Read the whole text here.

Domain Controller related certificate templates

Domain controllers are interested in the following certificate templates, but depending on the DCs operating system version and the CA’s OS version it depends on what they prefer:

Name Description Key Usage Subject Type Applications used for enhanced key usage Application policies or enhanced key usage
Domain Controller Used by domain controllers as all-purpose certificates and is superseded by two separate templates: Domain Controller Authentication and Directory E-mail Replication Signature and encryption DirEmailRep Client authentication
Server authentication
4.1
Domain Controller Authentication Used to authenticate Active Directory computers and users Signature and encryption Computer Client authentication
Server authentication
Smart card logon
110.0
Directory E-mail Replication Used to replicate e-mail within AD DS Signature and encryption DirEmailRep Directory service e-mail replication 115.0
Kerberos Authentication New in Windows Server 2008, this template is similar to the Domain Controller Authentication template and offers enhanced security capabilities for Windows Server 2008 domain controllers authenticating Active Directory users and computers Signature and encryption Computer Client authentication
Server authentication
Smart card logon
KDC authentication
110.0

The Kerberos Authentication template deserves special mention. Again, from TechNet:

Kerberos Authentication Template

The purpose of the Kerberos Authentication template is to issue certificates to domain controllers, which present the certificates to client computers during user and computer network authentication. Certificates issued via this new template contain two specific attributes. Rather than relying on the DNS name of the computer, applications can verify the following:

  • The enhanced key usage extension of the certificate contains Key Distribution Center (KDC) authentication.
  • The domain name is in the subject alternative name extension of the certificate.

By the authority of the issuing CA, these attributes prove that the computer presenting the certificate is a domain controller for the domain contained in the subject alternative name. This new template is recommended for domain controllers running Windows Server 2008. For domain controllers running Windows Server 2003, the Domain Controller Authentication template or the Kerberos Authentication template can be used.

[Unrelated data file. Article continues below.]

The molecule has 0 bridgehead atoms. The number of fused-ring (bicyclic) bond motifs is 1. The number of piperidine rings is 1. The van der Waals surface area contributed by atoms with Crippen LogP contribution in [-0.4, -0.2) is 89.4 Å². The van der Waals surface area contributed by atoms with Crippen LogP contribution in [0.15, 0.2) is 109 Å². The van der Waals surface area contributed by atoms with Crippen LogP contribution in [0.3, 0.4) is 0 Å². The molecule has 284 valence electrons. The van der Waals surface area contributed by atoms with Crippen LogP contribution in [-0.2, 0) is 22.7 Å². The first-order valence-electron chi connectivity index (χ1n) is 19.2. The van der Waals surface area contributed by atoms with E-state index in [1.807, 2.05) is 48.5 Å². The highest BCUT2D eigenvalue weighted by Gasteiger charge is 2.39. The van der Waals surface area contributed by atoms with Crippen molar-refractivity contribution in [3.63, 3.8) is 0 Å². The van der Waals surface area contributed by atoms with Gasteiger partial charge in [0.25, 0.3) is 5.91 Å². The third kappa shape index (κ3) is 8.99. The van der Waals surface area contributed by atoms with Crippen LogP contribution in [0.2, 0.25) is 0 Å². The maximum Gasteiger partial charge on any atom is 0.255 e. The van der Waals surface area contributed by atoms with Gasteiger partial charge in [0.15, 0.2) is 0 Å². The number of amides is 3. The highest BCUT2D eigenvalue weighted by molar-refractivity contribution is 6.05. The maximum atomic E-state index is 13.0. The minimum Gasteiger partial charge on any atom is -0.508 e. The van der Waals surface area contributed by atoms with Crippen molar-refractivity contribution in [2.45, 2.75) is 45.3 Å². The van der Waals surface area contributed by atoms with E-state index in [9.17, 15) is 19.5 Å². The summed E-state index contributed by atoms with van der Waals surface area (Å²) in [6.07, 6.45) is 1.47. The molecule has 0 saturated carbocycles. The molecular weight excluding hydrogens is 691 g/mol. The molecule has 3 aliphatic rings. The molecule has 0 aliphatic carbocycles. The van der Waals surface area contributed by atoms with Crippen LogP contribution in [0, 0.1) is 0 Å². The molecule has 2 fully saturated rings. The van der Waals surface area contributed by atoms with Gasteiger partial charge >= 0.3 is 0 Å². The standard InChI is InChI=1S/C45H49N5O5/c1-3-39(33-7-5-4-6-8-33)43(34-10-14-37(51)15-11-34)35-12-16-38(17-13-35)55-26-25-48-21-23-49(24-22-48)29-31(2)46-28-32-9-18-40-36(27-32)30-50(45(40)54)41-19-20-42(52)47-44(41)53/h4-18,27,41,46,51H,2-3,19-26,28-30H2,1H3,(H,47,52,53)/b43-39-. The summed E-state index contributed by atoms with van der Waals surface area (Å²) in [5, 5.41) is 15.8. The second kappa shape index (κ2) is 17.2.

Client computers running Windows Vista, Windows Server 2008 or later can be configured to check for the new enhanced key usage entry by enabling strong KDC validation on the following registry entry:

HKLMSYSTEMCurrentControlSetControlLsaKerberosParameterskdcvalidation

The default value of 0 disables strong KDC validation. To enable strong KDC validation, set this DWORD value to 2.

The following table shows which certificate template can be used for CAs running different versions of Windows, based on which version of Windows the domain controller is running.

Domain Controller Windows2000 Server-based CA (version 1 only) Windows Server 2003-based CA Windows Server 2008-based CA
Windows 2000 Server (enroll for version 1 templates only) Domain Controller Domain Controller Domain Controller
Windows Server 2003 Domain Controller Domain Controller
or
Domain Controller Authentication
Directory E-mail Replication
Kerberos Authentication or Domain Controller Authentication
Directory E-mail Replication
Windows Server 2008 Domain Controller Domain Controller
or
Domain Controller Authentication
Directory E-mail Replication
Kerberos Authentication
Directory E-mail Replication
Windows Server 2012 Domain Controller Domain Controller
or
Domain Controller Authentication
Directory E-mail Replication
Kerberos Authentication
Directory E-mail Replication

Note

If the CA administrator has not manually assigned the Domain Controller Authentication and Directory E-mail Replication certificate templates to a Windows Server 2003–based CA or a Windows Server 2008–based CA, domain controllers running Windows Server 2003 still use the default Domain Controller certificate template. If a Windows Server 2008–based CA is available and configured to issue the Kerberos Authentication template, a domain controller running Windows Server 2003 or Windows Server 2008 will enroll for a Kerberos Authentication certificate, even if it already has a Domain Controller Authentication certificate.

The Kerberos Authentication certificate template is fully backward-compatible with the previous domain controller templates; for example, when the domain controller has a Kerberos Authentication certificate, smart card logon can be performed even with a client computer running Windows 2000 Professional.

The following table shows the default templates in Windows Server 2008 and Windows Server 2003.

Template name Windows 2000 Server Windows Server 2003 Windows Server 2008/2012
Directory E-mail Replication X
Domain Controller X X X
Domain Controller Authentication X
Kerberos Authentication X

Domain Controller auto-enrollment behavior